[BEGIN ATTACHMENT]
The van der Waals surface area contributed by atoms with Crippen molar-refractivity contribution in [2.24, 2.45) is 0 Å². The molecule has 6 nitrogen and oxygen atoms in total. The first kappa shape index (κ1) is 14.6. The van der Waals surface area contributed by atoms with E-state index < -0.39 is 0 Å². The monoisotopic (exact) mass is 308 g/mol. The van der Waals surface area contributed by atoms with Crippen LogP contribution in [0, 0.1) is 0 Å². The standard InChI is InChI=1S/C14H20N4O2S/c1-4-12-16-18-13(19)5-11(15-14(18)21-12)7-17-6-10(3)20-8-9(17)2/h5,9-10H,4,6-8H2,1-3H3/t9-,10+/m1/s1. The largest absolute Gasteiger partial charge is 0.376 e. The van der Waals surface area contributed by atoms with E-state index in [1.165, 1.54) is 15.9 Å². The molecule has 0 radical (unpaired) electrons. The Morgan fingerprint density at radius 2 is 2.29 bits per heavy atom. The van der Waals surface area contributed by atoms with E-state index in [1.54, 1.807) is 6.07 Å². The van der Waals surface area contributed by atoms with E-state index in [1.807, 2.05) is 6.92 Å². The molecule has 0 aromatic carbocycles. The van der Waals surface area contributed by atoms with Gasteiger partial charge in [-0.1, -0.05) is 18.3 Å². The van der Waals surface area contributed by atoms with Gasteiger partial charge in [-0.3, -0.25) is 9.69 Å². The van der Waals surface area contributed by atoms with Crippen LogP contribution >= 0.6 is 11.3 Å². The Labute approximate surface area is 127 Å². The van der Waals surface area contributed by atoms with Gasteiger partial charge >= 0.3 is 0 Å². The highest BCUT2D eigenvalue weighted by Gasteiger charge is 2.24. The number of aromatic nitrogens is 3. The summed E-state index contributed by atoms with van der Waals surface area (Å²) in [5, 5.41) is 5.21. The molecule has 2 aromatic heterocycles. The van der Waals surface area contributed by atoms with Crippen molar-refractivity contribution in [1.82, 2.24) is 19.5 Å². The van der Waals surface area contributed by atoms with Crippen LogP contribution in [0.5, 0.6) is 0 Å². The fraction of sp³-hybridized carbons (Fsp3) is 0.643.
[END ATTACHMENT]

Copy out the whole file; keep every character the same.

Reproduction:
The van der Waals surface area contributed by atoms with Crippen molar-refractivity contribution in [2.24, 2.45) is 0 Å². The molecule has 6 nitrogen and oxygen atoms in total. The first kappa shape index (κ1) is 14.6. The van der Waals surface area contributed by atoms with E-state index < -0.39 is 0 Å². The monoisotopic (exact) mass is 308 g/mol. The van der Waals surface area contributed by atoms with Crippen LogP contribution in [0, 0.1) is 0 Å². The standard InChI is InChI=1S/C14H20N4O2S/c1-4-12-16-18-13(19)5-11(15-14(18)21-12)7-17-6-10(3)20-8-9(17)2/h5,9-10H,4,6-8H2,1-3H3/t9-,10+/m1/s1. The largest absolute Gasteiger partial charge is 0.376 e. The van der Waals surface area contributed by atoms with E-state index in [1.165, 1.54) is 15.9 Å². The molecule has 0 radical (unpaired) electrons. The Morgan fingerprint density at radius 2 is 2.29 bits per heavy atom. The van der Waals surface area contributed by atoms with E-state index in [1.54, 1.807) is 6.07 Å². The van der Waals surface area contributed by atoms with E-state index in [1.807, 2.05) is 6.92 Å². The molecule has 0 aromatic carbocycles. The van der Waals surface area contributed by atoms with Gasteiger partial charge in [-0.1, -0.05) is 18.3 Å². The van der Waals surface area contributed by atoms with Gasteiger partial charge in [-0.3, -0.25) is 9.69 Å². The van der Waals surface area contributed by atoms with Crippen LogP contribution >= 0.6 is 11.3 Å². The Labute approximate surface area is 127 Å². The van der Waals surface area contributed by atoms with Gasteiger partial charge >= 0.3 is 0 Å². The highest BCUT2D eigenvalue weighted by Gasteiger charge is 2.24. The number of aromatic nitrogens is 3. The summed E-state index contributed by atoms with van der Waals surface area (Å²) in [5, 5.41) is 5.21. The molecule has 2 aromatic heterocycles. The van der Waals surface area contributed by atoms with Crippen molar-refractivity contribution in [1.82, 2.24) is 19.5 Å². The van der Waals surface area contributed by atoms with Crippen LogP contribution in [0.5, 0.6) is 0 Å². The fraction of sp³-hybridized carbons (Fsp3) is 0.643.